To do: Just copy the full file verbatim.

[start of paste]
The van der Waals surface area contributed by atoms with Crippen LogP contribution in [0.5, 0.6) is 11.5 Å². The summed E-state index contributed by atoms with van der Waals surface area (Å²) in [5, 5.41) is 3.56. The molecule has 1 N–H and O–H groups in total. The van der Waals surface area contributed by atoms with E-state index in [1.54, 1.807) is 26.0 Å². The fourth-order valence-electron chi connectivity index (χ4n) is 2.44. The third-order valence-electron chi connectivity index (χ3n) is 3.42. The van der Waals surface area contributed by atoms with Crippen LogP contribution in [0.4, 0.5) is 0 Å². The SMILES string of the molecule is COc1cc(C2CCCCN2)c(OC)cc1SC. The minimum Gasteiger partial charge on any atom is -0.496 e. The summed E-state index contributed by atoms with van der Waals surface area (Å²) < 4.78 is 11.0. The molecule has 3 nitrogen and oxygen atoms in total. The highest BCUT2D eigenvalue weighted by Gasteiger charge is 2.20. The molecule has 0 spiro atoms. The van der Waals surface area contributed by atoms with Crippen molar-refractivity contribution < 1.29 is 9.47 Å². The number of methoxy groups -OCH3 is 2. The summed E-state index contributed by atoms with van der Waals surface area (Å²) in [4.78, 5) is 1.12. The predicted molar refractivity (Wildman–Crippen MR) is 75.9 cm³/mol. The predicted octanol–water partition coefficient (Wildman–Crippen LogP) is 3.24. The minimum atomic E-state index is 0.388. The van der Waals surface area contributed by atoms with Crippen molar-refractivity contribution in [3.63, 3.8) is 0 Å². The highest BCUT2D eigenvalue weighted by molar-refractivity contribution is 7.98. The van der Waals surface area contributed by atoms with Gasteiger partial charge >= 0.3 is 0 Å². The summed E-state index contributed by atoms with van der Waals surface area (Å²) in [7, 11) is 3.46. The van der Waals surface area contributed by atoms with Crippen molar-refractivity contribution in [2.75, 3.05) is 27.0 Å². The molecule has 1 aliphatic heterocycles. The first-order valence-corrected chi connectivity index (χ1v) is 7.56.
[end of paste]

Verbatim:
The van der Waals surface area contributed by atoms with Crippen LogP contribution in [0.5, 0.6) is 11.5 Å². The summed E-state index contributed by atoms with van der Waals surface area (Å²) in [5, 5.41) is 3.56. The molecule has 1 N–H and O–H groups in total. The van der Waals surface area contributed by atoms with E-state index in [1.54, 1.807) is 26.0 Å². The fourth-order valence-electron chi connectivity index (χ4n) is 2.44. The third-order valence-electron chi connectivity index (χ3n) is 3.42. The van der Waals surface area contributed by atoms with Crippen LogP contribution in [0.4, 0.5) is 0 Å². The SMILES string of the molecule is COc1cc(C2CCCCN2)c(OC)cc1SC. The minimum Gasteiger partial charge on any atom is -0.496 e. The summed E-state index contributed by atoms with van der Waals surface area (Å²) < 4.78 is 11.0. The molecule has 3 nitrogen and oxygen atoms in total. The highest BCUT2D eigenvalue weighted by Gasteiger charge is 2.20. The molecule has 0 spiro atoms. The van der Waals surface area contributed by atoms with Crippen molar-refractivity contribution < 1.29 is 9.47 Å². The number of methoxy groups -OCH3 is 2. The summed E-state index contributed by atoms with van der Waals surface area (Å²) in [4.78, 5) is 1.12. The predicted molar refractivity (Wildman–Crippen MR) is 75.9 cm³/mol. The predicted octanol–water partition coefficient (Wildman–Crippen LogP) is 3.24. The minimum atomic E-state index is 0.388. The van der Waals surface area contributed by atoms with Crippen molar-refractivity contribution in [3.63, 3.8) is 0 Å². The highest BCUT2D eigenvalue weighted by molar-refractivity contribution is 7.98. The van der Waals surface area contributed by atoms with Gasteiger partial charge >= 0.3 is 0 Å². The summed E-state index contributed by atoms with van der Waals surface area (Å²) in [7, 11) is 3.46. The van der Waals surface area contributed by atoms with Crippen molar-refractivity contribution in [2.75, 3.05) is 27.0 Å². The molecule has 1 aliphatic heterocycles. The first-order valence-corrected chi connectivity index (χ1v) is 7.56.